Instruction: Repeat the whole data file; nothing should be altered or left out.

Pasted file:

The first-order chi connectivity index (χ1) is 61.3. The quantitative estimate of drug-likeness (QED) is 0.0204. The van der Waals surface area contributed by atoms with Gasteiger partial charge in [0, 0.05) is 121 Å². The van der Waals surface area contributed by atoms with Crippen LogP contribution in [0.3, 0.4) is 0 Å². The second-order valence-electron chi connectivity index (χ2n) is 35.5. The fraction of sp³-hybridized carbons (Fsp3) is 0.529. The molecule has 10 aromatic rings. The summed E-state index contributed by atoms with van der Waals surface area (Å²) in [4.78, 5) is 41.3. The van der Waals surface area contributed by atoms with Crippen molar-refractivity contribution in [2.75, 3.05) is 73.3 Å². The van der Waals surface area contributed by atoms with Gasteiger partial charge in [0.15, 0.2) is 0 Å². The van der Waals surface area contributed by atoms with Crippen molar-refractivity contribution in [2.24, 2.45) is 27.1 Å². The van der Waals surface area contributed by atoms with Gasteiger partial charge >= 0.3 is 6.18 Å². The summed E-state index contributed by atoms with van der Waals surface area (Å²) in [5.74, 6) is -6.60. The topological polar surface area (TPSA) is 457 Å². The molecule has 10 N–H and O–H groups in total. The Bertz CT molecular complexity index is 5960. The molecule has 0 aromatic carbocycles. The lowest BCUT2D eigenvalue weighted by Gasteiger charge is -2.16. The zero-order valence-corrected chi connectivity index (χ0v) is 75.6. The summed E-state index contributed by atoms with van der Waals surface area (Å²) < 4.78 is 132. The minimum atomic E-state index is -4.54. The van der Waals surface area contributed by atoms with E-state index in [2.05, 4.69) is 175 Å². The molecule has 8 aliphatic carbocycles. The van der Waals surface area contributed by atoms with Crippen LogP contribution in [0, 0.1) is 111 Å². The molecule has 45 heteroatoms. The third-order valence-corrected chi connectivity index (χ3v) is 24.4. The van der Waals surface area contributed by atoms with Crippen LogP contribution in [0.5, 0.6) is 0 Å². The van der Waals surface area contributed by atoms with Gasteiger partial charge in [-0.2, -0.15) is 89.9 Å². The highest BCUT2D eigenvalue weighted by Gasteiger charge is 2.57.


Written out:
The first-order chi connectivity index (χ1) is 61.3. The quantitative estimate of drug-likeness (QED) is 0.0204. The van der Waals surface area contributed by atoms with Gasteiger partial charge in [0, 0.05) is 121 Å². The van der Waals surface area contributed by atoms with Crippen LogP contribution in [0.3, 0.4) is 0 Å². The second-order valence-electron chi connectivity index (χ2n) is 35.5. The fraction of sp³-hybridized carbons (Fsp3) is 0.529. The molecule has 10 aromatic rings. The summed E-state index contributed by atoms with van der Waals surface area (Å²) in [4.78, 5) is 41.3. The van der Waals surface area contributed by atoms with Crippen molar-refractivity contribution in [2.75, 3.05) is 73.3 Å². The van der Waals surface area contributed by atoms with Gasteiger partial charge in [0.15, 0.2) is 0 Å². The van der Waals surface area contributed by atoms with Crippen molar-refractivity contribution in [2.24, 2.45) is 27.1 Å². The van der Waals surface area contributed by atoms with Gasteiger partial charge >= 0.3 is 6.18 Å². The summed E-state index contributed by atoms with van der Waals surface area (Å²) in [5.74, 6) is -6.60. The topological polar surface area (TPSA) is 457 Å². The molecule has 10 N–H and O–H groups in total. The Bertz CT molecular complexity index is 5960. The molecule has 0 aromatic carbocycles. The lowest BCUT2D eigenvalue weighted by Gasteiger charge is -2.16. The zero-order valence-corrected chi connectivity index (χ0v) is 75.6. The summed E-state index contributed by atoms with van der Waals surface area (Å²) < 4.78 is 132. The minimum atomic E-state index is -4.54. The van der Waals surface area contributed by atoms with E-state index in [2.05, 4.69) is 175 Å². The molecule has 8 aliphatic carbocycles. The van der Waals surface area contributed by atoms with Crippen LogP contribution in [0, 0.1) is 111 Å². The molecule has 45 heteroatoms. The third-order valence-corrected chi connectivity index (χ3v) is 24.4. The van der Waals surface area contributed by atoms with Crippen LogP contribution in [0.5, 0.6) is 0 Å². The van der Waals surface area contributed by atoms with Gasteiger partial charge in [-0.2, -0.15) is 89.9 Å². The highest BCUT2D eigenvalue weighted by Gasteiger charge is 2.57.